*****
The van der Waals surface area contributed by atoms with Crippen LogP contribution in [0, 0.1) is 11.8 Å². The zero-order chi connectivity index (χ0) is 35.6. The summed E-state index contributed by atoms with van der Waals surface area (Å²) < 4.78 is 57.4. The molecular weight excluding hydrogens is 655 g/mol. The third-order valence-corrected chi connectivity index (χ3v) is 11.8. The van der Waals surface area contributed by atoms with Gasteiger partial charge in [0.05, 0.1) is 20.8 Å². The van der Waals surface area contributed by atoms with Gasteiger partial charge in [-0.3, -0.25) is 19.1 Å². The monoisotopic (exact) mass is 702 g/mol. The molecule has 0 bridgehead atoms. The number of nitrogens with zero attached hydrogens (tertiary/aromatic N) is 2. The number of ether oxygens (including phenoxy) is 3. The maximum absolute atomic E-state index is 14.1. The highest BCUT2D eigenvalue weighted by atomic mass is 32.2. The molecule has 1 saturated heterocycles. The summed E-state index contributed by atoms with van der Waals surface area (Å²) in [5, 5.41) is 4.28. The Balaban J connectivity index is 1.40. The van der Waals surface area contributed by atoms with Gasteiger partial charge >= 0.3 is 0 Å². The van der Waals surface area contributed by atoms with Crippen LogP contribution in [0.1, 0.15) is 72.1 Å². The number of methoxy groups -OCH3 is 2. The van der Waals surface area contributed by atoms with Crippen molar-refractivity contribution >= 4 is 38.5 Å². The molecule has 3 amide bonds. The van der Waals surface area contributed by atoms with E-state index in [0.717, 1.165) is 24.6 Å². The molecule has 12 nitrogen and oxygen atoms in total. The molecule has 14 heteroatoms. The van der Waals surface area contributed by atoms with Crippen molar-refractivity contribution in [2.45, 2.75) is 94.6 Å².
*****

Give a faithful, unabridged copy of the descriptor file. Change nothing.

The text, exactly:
The van der Waals surface area contributed by atoms with Crippen LogP contribution in [0, 0.1) is 11.8 Å². The zero-order chi connectivity index (χ0) is 35.6. The summed E-state index contributed by atoms with van der Waals surface area (Å²) < 4.78 is 57.4. The molecular weight excluding hydrogens is 655 g/mol. The third-order valence-corrected chi connectivity index (χ3v) is 11.8. The van der Waals surface area contributed by atoms with Gasteiger partial charge in [0.05, 0.1) is 20.8 Å². The van der Waals surface area contributed by atoms with Gasteiger partial charge in [-0.3, -0.25) is 19.1 Å². The monoisotopic (exact) mass is 702 g/mol. The molecule has 0 bridgehead atoms. The number of nitrogens with zero attached hydrogens (tertiary/aromatic N) is 2. The number of ether oxygens (including phenoxy) is 3. The maximum absolute atomic E-state index is 14.1. The highest BCUT2D eigenvalue weighted by atomic mass is 32.2. The molecule has 1 saturated heterocycles. The summed E-state index contributed by atoms with van der Waals surface area (Å²) in [5, 5.41) is 4.28. The Balaban J connectivity index is 1.40. The van der Waals surface area contributed by atoms with Gasteiger partial charge >= 0.3 is 0 Å². The van der Waals surface area contributed by atoms with Crippen LogP contribution in [0.1, 0.15) is 72.1 Å². The number of methoxy groups -OCH3 is 2. The van der Waals surface area contributed by atoms with Crippen molar-refractivity contribution >= 4 is 38.5 Å². The molecule has 3 amide bonds. The van der Waals surface area contributed by atoms with E-state index in [0.717, 1.165) is 24.6 Å². The molecule has 12 nitrogen and oxygen atoms in total. The molecule has 14 heteroatoms. The van der Waals surface area contributed by atoms with Crippen molar-refractivity contribution in [2.45, 2.75) is 94.6 Å².